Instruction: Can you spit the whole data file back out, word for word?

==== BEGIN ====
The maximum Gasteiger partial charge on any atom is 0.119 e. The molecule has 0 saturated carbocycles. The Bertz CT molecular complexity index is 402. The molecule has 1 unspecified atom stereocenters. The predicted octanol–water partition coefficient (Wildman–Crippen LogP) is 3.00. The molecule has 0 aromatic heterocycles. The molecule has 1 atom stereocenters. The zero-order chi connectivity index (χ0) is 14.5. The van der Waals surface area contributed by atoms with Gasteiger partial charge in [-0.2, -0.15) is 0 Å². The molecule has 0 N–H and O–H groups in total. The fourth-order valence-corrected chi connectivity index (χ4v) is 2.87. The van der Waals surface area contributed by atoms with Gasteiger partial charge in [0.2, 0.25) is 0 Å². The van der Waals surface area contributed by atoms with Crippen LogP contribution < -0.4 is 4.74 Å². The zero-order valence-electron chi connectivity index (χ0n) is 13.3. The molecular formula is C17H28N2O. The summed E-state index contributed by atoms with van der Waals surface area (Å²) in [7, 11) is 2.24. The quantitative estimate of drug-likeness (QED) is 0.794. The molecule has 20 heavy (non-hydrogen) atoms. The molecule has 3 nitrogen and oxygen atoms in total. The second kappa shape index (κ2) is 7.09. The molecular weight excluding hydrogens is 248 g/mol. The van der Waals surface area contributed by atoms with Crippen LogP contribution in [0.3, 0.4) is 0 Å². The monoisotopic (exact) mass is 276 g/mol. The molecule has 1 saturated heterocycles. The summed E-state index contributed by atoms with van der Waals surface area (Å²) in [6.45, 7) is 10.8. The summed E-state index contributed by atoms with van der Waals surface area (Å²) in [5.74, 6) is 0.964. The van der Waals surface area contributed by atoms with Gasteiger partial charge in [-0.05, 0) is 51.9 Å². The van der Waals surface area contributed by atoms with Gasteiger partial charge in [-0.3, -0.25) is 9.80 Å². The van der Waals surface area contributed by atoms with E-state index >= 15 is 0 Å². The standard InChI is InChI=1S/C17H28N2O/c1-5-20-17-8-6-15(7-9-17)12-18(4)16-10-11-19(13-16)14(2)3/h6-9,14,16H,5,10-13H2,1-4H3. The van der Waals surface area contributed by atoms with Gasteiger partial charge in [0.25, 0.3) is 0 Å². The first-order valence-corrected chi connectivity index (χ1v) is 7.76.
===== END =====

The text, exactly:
The maximum Gasteiger partial charge on any atom is 0.119 e. The molecule has 0 saturated carbocycles. The Bertz CT molecular complexity index is 402. The molecule has 1 unspecified atom stereocenters. The predicted octanol–water partition coefficient (Wildman–Crippen LogP) is 3.00. The molecule has 0 aromatic heterocycles. The molecule has 1 atom stereocenters. The zero-order chi connectivity index (χ0) is 14.5. The van der Waals surface area contributed by atoms with Gasteiger partial charge in [-0.2, -0.15) is 0 Å². The molecule has 0 N–H and O–H groups in total. The fourth-order valence-corrected chi connectivity index (χ4v) is 2.87. The van der Waals surface area contributed by atoms with Gasteiger partial charge in [0.2, 0.25) is 0 Å². The van der Waals surface area contributed by atoms with Crippen LogP contribution < -0.4 is 4.74 Å². The zero-order valence-electron chi connectivity index (χ0n) is 13.3. The molecular formula is C17H28N2O. The summed E-state index contributed by atoms with van der Waals surface area (Å²) in [7, 11) is 2.24. The quantitative estimate of drug-likeness (QED) is 0.794. The molecule has 20 heavy (non-hydrogen) atoms. The molecule has 3 nitrogen and oxygen atoms in total. The second kappa shape index (κ2) is 7.09. The molecular weight excluding hydrogens is 248 g/mol. The van der Waals surface area contributed by atoms with Crippen LogP contribution in [0.3, 0.4) is 0 Å². The monoisotopic (exact) mass is 276 g/mol. The molecule has 1 saturated heterocycles. The summed E-state index contributed by atoms with van der Waals surface area (Å²) in [6.45, 7) is 10.8. The summed E-state index contributed by atoms with van der Waals surface area (Å²) in [5.74, 6) is 0.964. The van der Waals surface area contributed by atoms with Gasteiger partial charge in [-0.05, 0) is 51.9 Å². The van der Waals surface area contributed by atoms with Gasteiger partial charge in [-0.3, -0.25) is 9.80 Å². The van der Waals surface area contributed by atoms with E-state index >= 15 is 0 Å². The standard InChI is InChI=1S/C17H28N2O/c1-5-20-17-8-6-15(7-9-17)12-18(4)16-10-11-19(13-16)14(2)3/h6-9,14,16H,5,10-13H2,1-4H3. The van der Waals surface area contributed by atoms with Gasteiger partial charge in [0.25, 0.3) is 0 Å². The first-order valence-corrected chi connectivity index (χ1v) is 7.76.